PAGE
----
Of course, one of the things which interested me about this is that*** vehicle manufacturers are in for a shock in terms of product lifecycle. While they’re developing their cars around battery X and controller Y – in many arenas they’ll probably find the components are considered obsolete way before they expect them to be. The time taken to stick a new car through dev and testing is probably longer than the lifecycle of most consumer gadgets. I suspect that supporting their new EVs will be something that’ll be interesting for them. How many people have 5 year old phones? 5 year old laptops? And yet people will be expecting support for their 5 year old cars…
It’ll be interesting, anyway.
In other news, the new capacitors have been fitted to the plasma TV and I tried – for the first time – firing it up. The little red light goes to green when you turn it on, but that is the extent of the excitement. It seems likely that it does, in fact, require a new FMSD102A module. Unfortunately, there are two of these modules – and I’m not sure if one or both of them is dead.
The capacitors on both boards were clearly not well:
But the FMSD102a on the X-Sus board was suffering from absent solder. I don’t know if someone was thinking of replacing it and got bored – or if it was never well soldered and has stopped working…
I resoldered it anyhow, so it should be okay if it’s working. That board doesn’t look like it’s run as hot as the Y-Sus board which has gone that cheerfully manky brown that very hot PCBs go
So I’m inclined towards changing that one first, if that doesn’t work putting the removed one in to the other board. Before I do that, though, I need to get a new tip for my 30W soldering iron (or, frankly, a hotter iron), because the current tip looks like a toasting fork (seriously, it has a huge divot in it – which can be used with care to wrap around the pin that you’re trying to remove, but the poor sodding thing was seriously struggling with getting the capacitor pins hot enough to melt the solder. My dad’s 15W Antex one was just being mocked by them. It’d get one pin hot and then have to have a 5 minute rest to heat up again…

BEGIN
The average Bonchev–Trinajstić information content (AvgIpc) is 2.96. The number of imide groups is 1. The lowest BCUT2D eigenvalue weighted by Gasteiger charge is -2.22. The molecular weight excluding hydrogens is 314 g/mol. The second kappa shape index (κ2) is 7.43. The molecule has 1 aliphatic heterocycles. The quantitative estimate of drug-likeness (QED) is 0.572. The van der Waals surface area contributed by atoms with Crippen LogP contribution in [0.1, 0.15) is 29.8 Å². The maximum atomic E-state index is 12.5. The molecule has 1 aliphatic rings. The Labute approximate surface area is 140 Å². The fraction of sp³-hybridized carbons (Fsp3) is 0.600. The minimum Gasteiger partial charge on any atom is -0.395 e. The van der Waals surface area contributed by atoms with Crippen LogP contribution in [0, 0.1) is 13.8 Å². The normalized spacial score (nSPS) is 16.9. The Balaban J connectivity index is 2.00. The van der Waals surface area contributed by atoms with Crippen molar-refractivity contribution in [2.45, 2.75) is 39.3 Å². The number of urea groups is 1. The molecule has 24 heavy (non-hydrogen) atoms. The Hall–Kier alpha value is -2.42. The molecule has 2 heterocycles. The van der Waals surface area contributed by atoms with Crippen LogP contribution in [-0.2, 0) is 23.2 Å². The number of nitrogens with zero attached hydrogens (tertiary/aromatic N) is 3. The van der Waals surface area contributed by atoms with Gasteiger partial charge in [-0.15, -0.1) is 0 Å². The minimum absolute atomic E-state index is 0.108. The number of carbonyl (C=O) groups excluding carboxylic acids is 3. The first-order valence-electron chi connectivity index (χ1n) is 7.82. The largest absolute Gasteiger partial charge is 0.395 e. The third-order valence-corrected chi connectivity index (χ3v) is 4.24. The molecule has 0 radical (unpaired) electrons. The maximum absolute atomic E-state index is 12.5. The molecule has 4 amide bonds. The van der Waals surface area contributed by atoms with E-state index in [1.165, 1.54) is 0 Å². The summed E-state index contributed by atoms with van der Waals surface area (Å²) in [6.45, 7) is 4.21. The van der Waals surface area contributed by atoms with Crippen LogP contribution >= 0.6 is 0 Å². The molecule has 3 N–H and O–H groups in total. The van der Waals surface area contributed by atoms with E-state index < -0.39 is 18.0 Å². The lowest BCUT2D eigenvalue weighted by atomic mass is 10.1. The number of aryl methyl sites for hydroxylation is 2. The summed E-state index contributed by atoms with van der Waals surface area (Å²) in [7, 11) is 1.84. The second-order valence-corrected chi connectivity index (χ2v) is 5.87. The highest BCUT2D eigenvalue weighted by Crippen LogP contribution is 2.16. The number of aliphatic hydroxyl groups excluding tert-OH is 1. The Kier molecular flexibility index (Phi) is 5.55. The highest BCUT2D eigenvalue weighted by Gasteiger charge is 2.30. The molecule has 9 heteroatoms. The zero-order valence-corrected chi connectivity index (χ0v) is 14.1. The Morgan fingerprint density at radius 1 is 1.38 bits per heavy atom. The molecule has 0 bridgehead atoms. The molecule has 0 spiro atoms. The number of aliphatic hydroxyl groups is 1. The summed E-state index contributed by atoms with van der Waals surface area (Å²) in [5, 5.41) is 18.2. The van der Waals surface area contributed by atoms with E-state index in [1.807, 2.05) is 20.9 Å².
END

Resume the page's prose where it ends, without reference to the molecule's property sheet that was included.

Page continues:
Ah well. Unfortunately, finances dictate that while I’d love to order a new module for the TV, because the idea of fixing it quite appeals. Not least because then that’s one less thing to move in the big move. But, at the moment, finances seriously suck here… so I’ll not be ordering it just yet. :-/
Anyhow. That’s enough rambling for today.
* While I made the scheduled change, the train arrived very slightly early and indeed just in time for me to walk up the stairs, read the sign which informed me that the next train to Leamington Spa was leaving at 1141, and was ‘on time’ but was also…still on Platform 7. I made a swift walk down to Platform 7 just in time to watch the train start pulling out of the station… So I got to sit around in Reading station for 20 minutes waiting for the next one :(
** They can move you car to facilitate more efficient use of space, if I read it correctly. So don’t park badly… they might hop in and move your car…!
*** And I’m sure this is something that other people have thought of much quicker than me.